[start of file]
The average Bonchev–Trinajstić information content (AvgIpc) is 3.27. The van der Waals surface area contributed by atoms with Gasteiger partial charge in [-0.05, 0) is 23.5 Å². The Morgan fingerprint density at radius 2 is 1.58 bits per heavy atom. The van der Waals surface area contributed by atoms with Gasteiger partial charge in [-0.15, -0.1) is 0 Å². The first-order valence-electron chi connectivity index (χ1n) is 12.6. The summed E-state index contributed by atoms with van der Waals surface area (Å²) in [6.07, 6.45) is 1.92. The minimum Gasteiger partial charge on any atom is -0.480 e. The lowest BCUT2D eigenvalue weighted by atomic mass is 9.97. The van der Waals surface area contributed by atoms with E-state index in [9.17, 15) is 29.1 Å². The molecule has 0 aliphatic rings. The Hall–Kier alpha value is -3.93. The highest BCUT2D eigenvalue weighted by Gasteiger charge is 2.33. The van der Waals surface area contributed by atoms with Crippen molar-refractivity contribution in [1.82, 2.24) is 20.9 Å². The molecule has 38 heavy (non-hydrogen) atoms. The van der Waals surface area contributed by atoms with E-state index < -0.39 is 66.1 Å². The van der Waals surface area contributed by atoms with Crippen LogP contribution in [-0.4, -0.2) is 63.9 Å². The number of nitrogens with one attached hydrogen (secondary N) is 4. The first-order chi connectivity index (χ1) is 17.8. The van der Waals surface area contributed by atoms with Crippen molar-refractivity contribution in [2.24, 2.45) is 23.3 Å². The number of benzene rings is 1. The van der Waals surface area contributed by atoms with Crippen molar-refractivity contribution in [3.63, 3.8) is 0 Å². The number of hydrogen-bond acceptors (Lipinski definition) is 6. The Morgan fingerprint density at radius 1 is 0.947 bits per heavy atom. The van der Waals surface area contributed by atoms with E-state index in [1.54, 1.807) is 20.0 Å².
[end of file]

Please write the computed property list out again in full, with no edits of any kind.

The average Bonchev–Trinajstić information content (AvgIpc) is 3.27. The van der Waals surface area contributed by atoms with Gasteiger partial charge in [-0.05, 0) is 23.5 Å². The Morgan fingerprint density at radius 2 is 1.58 bits per heavy atom. The van der Waals surface area contributed by atoms with Gasteiger partial charge in [-0.15, -0.1) is 0 Å². The first-order valence-electron chi connectivity index (χ1n) is 12.6. The summed E-state index contributed by atoms with van der Waals surface area (Å²) in [6.07, 6.45) is 1.92. The minimum Gasteiger partial charge on any atom is -0.480 e. The lowest BCUT2D eigenvalue weighted by atomic mass is 9.97. The van der Waals surface area contributed by atoms with E-state index in [9.17, 15) is 29.1 Å². The molecule has 0 aliphatic rings. The Hall–Kier alpha value is -3.93. The highest BCUT2D eigenvalue weighted by Gasteiger charge is 2.33. The van der Waals surface area contributed by atoms with Crippen molar-refractivity contribution in [1.82, 2.24) is 20.9 Å². The molecule has 38 heavy (non-hydrogen) atoms. The van der Waals surface area contributed by atoms with E-state index < -0.39 is 66.1 Å². The van der Waals surface area contributed by atoms with Crippen LogP contribution in [-0.4, -0.2) is 63.9 Å². The number of nitrogens with one attached hydrogen (secondary N) is 4. The first-order chi connectivity index (χ1) is 17.8. The van der Waals surface area contributed by atoms with Crippen molar-refractivity contribution in [2.24, 2.45) is 23.3 Å². The number of benzene rings is 1. The van der Waals surface area contributed by atoms with Crippen molar-refractivity contribution in [3.63, 3.8) is 0 Å². The number of hydrogen-bond acceptors (Lipinski definition) is 6. The Morgan fingerprint density at radius 1 is 0.947 bits per heavy atom. The van der Waals surface area contributed by atoms with E-state index in [1.54, 1.807) is 20.0 Å².